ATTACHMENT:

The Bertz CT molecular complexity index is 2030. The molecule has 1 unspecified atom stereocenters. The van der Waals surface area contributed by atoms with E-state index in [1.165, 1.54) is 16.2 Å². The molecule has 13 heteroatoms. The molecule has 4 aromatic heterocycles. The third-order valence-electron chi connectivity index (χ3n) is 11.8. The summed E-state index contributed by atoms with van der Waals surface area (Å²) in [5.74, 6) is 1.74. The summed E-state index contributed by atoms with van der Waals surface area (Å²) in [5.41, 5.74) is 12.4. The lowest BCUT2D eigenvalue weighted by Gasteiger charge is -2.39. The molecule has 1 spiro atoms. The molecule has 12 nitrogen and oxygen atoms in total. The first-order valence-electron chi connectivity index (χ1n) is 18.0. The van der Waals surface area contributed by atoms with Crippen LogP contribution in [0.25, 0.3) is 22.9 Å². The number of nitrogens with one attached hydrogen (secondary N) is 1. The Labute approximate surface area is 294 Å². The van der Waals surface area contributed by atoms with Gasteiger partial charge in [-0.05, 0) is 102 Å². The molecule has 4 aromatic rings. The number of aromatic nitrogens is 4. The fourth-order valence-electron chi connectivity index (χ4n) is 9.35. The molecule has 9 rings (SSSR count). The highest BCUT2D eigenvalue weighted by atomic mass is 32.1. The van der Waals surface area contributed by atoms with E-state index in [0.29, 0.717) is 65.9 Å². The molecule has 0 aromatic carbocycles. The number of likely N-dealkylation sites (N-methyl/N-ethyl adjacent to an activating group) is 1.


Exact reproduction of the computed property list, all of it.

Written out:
The Bertz CT molecular complexity index is 2030. The molecule has 1 unspecified atom stereocenters. The van der Waals surface area contributed by atoms with E-state index in [1.165, 1.54) is 16.2 Å². The molecule has 13 heteroatoms. The molecule has 4 aromatic heterocycles. The third-order valence-electron chi connectivity index (χ3n) is 11.8. The summed E-state index contributed by atoms with van der Waals surface area (Å²) in [5.74, 6) is 1.74. The summed E-state index contributed by atoms with van der Waals surface area (Å²) in [5.41, 5.74) is 12.4. The lowest BCUT2D eigenvalue weighted by Gasteiger charge is -2.39. The molecule has 1 spiro atoms. The molecule has 12 nitrogen and oxygen atoms in total. The first-order valence-electron chi connectivity index (χ1n) is 18.0. The van der Waals surface area contributed by atoms with Crippen LogP contribution in [0.25, 0.3) is 22.9 Å². The number of nitrogens with one attached hydrogen (secondary N) is 1. The Labute approximate surface area is 294 Å². The van der Waals surface area contributed by atoms with Gasteiger partial charge in [-0.05, 0) is 102 Å². The molecule has 4 aromatic rings. The number of aromatic nitrogens is 4. The fourth-order valence-electron chi connectivity index (χ4n) is 9.35. The molecule has 9 rings (SSSR count). The highest BCUT2D eigenvalue weighted by atomic mass is 32.1. The van der Waals surface area contributed by atoms with E-state index in [0.29, 0.717) is 65.9 Å². The molecule has 0 aromatic carbocycles. The number of likely N-dealkylation sites (N-methyl/N-ethyl adjacent to an activating group) is 1.